"The world is as delicate and as complicated as a spider's web. If you touch one thread you send shudders running through all the other threads. We are not just touching the web, we are tearing great holes in it."
I am a Masters student of Conservation Biology at the Department of Environmental and Forest Biology at the College of Environmental Science and Forestry, State University of New York (SUNY-ESF). In 2005, it was a slushy walk through dozens of mud-puddling Cerulean butterflies in a central Indian forest that got me hooked on to wildlife. Following an undergraduate education in Electronic Engineering from Mumbai University, I sped off into the Konkan coastal belt of west India. Here, I spent a wonderful year with Sahyadri Nisarga Mitra tracking the disappearing Gyps vultures and working towards community-based ex-situ conservation of Olive ridley (Lepidochelys olivacea) marine turtles. A year of formal education in wildlife sciences has equipped me with a tool-set, albeit limited, to address the byzantine problems faced by wildlife worldwide. Moreover, volunteering experiences on issues as diverse as man-wildlife conflict, science outreach, infectious diseases have further shaped my understanding of nature conservation in a fast-expanding world.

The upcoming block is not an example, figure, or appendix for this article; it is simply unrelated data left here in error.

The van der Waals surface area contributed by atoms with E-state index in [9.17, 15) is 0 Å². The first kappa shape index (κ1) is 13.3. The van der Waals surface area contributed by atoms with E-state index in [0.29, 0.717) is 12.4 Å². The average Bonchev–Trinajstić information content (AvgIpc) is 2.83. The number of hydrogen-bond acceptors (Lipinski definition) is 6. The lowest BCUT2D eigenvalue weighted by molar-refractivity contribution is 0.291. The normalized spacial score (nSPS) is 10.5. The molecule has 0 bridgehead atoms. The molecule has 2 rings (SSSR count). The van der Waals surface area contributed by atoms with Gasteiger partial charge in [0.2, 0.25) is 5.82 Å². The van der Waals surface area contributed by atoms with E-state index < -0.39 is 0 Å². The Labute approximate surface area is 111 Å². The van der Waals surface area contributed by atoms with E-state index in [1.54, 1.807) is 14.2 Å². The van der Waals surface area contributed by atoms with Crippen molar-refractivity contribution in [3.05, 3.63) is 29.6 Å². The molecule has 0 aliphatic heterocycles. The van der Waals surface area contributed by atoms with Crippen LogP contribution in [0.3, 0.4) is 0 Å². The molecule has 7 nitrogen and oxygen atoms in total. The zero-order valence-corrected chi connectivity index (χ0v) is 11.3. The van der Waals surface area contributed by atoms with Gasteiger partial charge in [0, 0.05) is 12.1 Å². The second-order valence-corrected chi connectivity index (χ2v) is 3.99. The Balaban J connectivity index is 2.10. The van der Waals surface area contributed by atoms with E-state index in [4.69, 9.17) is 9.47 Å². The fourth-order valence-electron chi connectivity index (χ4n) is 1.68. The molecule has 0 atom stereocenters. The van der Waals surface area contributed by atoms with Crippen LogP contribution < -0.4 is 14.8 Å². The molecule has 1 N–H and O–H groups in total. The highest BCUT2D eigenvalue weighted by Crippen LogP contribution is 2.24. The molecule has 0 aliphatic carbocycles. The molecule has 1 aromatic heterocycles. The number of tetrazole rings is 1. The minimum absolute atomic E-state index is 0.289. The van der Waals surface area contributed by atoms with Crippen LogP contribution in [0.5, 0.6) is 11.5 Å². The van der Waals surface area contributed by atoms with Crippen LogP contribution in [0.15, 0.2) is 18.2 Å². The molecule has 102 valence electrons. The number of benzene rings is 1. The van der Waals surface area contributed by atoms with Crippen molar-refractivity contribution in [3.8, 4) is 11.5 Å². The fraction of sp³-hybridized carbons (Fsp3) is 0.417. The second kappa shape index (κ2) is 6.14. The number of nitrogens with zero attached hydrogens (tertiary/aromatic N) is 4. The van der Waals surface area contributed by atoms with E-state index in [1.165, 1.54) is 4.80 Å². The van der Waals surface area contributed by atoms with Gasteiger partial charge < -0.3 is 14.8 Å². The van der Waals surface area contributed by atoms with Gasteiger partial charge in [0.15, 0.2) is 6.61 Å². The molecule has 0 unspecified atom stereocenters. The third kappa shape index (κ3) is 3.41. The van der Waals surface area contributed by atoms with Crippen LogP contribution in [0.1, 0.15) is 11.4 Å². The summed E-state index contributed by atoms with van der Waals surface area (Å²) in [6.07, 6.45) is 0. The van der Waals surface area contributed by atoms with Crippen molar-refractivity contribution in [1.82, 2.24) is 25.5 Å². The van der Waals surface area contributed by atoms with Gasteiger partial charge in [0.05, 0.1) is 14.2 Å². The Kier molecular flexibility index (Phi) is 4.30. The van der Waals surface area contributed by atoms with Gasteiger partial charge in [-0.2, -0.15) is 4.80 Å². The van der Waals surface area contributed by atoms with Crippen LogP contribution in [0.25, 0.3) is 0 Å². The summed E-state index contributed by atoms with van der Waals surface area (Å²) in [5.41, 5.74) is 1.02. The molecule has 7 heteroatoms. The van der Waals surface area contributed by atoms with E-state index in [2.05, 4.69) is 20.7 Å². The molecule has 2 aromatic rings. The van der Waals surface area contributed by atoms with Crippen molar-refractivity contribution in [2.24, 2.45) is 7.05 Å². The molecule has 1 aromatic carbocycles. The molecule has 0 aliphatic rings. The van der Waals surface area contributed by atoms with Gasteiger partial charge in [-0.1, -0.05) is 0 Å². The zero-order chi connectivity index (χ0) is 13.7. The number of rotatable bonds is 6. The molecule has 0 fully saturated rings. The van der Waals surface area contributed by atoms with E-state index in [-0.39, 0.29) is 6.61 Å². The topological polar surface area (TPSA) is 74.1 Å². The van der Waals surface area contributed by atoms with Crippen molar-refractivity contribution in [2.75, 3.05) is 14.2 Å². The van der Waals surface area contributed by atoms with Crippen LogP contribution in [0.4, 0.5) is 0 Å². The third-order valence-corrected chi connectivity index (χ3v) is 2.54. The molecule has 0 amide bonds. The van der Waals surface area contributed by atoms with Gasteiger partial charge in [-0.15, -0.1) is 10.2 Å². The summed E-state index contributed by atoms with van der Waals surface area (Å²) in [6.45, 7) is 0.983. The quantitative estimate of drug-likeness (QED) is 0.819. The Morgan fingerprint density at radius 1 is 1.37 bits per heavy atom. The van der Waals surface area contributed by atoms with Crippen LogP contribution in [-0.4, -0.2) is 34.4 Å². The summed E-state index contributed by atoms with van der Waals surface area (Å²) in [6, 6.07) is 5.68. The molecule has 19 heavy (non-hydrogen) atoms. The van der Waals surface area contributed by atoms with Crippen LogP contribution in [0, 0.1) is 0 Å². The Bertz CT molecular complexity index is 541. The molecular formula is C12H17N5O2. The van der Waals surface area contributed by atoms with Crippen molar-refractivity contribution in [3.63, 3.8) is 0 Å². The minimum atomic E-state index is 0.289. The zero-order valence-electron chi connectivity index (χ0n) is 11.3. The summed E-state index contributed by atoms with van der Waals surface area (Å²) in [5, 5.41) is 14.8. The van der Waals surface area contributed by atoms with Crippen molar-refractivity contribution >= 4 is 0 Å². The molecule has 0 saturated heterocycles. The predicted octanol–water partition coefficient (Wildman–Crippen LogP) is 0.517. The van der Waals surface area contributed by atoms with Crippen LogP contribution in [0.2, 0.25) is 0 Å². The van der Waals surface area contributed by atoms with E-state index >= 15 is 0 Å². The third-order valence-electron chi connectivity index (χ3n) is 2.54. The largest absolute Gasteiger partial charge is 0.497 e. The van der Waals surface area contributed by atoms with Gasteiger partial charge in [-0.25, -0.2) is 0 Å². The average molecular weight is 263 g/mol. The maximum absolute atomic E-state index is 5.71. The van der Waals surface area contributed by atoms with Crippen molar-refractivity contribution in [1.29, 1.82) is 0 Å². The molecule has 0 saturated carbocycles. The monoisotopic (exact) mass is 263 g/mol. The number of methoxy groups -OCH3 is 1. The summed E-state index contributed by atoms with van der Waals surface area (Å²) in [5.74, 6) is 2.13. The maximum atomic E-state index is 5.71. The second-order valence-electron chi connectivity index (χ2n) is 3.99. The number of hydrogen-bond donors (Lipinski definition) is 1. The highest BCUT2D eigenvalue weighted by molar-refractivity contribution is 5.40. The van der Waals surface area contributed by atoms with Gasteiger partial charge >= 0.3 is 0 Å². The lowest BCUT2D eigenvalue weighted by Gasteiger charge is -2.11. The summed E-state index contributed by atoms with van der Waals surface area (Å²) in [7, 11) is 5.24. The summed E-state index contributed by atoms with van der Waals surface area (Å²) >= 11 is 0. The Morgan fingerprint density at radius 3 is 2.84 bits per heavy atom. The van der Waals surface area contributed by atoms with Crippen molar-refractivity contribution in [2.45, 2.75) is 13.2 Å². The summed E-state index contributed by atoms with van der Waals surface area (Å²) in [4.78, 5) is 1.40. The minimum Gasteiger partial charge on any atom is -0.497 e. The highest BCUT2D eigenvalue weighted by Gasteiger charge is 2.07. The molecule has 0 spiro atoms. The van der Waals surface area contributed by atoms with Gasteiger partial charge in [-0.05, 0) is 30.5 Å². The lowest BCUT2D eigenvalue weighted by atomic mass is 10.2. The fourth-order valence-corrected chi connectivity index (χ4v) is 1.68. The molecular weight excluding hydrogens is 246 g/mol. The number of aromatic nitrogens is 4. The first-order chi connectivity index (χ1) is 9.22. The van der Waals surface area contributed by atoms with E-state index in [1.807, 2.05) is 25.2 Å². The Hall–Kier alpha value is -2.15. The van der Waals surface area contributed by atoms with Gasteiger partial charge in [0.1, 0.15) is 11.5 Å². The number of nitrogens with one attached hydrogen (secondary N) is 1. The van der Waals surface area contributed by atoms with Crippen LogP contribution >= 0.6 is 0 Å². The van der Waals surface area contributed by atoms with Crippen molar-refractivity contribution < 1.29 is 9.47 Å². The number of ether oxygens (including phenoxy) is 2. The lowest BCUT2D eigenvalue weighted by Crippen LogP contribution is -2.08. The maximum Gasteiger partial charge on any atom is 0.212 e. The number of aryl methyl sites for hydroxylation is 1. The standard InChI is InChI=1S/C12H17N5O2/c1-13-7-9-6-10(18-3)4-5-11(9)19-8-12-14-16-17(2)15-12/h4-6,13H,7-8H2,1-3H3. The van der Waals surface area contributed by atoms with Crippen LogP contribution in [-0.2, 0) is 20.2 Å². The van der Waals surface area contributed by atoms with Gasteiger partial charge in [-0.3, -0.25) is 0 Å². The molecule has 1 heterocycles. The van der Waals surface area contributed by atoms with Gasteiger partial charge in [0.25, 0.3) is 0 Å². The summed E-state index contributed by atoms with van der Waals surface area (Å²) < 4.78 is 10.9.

My hobbies include bird-watching, reading books on history, environmentalism and of course fiction, watching the occasional Hindi movie, and finding excuses to wander the Himalayas. I also enjoy interacting with diverse audiences about the wonders of nature and the multiple avenues through which they can participate in wildlife conservation. I deal with stress through procrastination and writing occasionally. You can check out the Diary section for blogs on topics that matter.